VIDEO: Pennsylvania County Taps Storm Recovery Pros to Process Ida Debris
Thu October 07, 2021 - Northeast Edition #21 Craig Mongeau - CEG Editor in Chief
When the remnants of Hurricane Ida barreled up the eastern seaboard in the first few days of September, it brought with it heavy rains and flooding, tornadoes and straight-line winds. The result was multi-million dollars of damage and debris from destroyed homes, uprooted trees and broken infrastructure.
Pennsylvania's Montgomery County, located north of Philadelphia, was one region of the Northeast especially hard hit by Ida's fury.
Most damaging was an EF-2 tornado that touched down in the eastern part of the county near Fort Washington in Upper Dublin Township and traveled to Horsham Township, packing estimated wind speeds of up to 130 mph. Many residents in the afflicted area described the tornado's aftermath as looking like a war zone.
Further west in the county's western half, particularly in the townships of Bridgeport, Norristown and those within the Perkiomen Valley, flooding caused the most destruction.
Within just a few days of Ida's impact, Montgomery County officials reported that the devastation was indeed countywide and resulted in three deaths.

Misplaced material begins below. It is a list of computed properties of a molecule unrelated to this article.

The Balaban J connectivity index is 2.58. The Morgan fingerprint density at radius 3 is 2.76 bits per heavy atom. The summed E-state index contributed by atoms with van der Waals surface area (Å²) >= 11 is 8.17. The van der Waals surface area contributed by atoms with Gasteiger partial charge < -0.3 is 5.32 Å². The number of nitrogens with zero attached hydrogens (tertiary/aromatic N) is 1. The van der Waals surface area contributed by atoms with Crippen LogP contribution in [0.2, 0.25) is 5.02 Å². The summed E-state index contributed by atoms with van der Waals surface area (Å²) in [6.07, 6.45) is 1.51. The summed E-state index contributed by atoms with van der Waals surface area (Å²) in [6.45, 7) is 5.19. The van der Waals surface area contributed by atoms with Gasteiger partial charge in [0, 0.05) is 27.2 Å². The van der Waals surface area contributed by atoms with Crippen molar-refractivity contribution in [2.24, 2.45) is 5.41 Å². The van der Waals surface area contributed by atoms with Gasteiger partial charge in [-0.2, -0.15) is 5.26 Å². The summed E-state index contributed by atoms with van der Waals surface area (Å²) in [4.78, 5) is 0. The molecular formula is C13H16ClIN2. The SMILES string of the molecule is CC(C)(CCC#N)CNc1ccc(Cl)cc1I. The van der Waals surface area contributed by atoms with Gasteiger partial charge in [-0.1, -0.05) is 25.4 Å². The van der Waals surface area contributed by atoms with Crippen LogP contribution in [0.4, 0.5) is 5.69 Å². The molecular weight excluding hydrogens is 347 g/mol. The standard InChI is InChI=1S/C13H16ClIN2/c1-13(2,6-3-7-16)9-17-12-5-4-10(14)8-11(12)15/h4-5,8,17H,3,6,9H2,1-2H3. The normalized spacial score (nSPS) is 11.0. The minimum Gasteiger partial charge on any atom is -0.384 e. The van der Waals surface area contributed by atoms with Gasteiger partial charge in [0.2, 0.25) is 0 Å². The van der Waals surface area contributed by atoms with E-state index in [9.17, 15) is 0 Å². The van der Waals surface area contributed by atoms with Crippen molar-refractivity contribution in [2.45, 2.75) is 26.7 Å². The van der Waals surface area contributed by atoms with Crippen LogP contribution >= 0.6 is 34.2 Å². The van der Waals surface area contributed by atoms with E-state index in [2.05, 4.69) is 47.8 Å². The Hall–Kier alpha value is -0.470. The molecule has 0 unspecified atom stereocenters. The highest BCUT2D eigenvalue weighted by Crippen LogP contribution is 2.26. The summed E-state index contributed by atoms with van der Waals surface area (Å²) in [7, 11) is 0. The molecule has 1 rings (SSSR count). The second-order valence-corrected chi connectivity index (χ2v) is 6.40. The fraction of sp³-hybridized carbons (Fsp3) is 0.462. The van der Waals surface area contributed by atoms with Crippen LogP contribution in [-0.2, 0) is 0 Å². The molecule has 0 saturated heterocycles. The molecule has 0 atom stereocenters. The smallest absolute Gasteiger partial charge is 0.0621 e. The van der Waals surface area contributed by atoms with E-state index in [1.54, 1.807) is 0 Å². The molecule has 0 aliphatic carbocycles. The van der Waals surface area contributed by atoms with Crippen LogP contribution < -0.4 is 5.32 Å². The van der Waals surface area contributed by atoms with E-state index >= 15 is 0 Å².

Gulf Coast Firms Hired to Do Cleanup
More than a month after the storm passed, cleanup crews are still working to process all the storm debris in Montgomery County. Its government has contracted with a pair of Gulf Coast-based disaster recovery companies, experts with a lot of experience in helping bring communities back from storms like Ida, to pick up debris, monitor its movement and get it prepared for recycling.
DRC Emergency Services, headquartered in Metairie, La., a suburb of New Orleans, won the contract bid from Montgomery County to collect the massive amount of wreckage and vegetation destroyed by Ida.
Mark Stafford, DRC's vice president of response and recovery operations, noted that the Pennsylvania contract is like many others it maintains across the country, including 25 current projects in Louisiana due to Ida and other storm damage in 2021.
"We are probably running 1,500 trucks there now," he said.
Stafford explained that DRC has standby, or dormant contracts, with most of these projects, including the work in Montgomery County.
"When a natural or manmade disaster occurs, they pull the contract off the shelf and activate us," he said.
DRC is picking up and hauling storm debris exclusively within the county's townships.
Made up of construction and demolition (C&D) waste and woody waste, all the debris is brought by DRC to a staging area near Fort Washington from the public right of way, Stafford said.
"This is not a right of entry program where we would go into private property, although those projects do exist, but normally they are done after what we perform," he said. "We are picking up this waste with these large trucks and bringing it into the debris management site, or DMS, from which we process the materials. The woody waste is ground up and repurposed through Britton Industries, a local recycler in northeast Pennsylvania."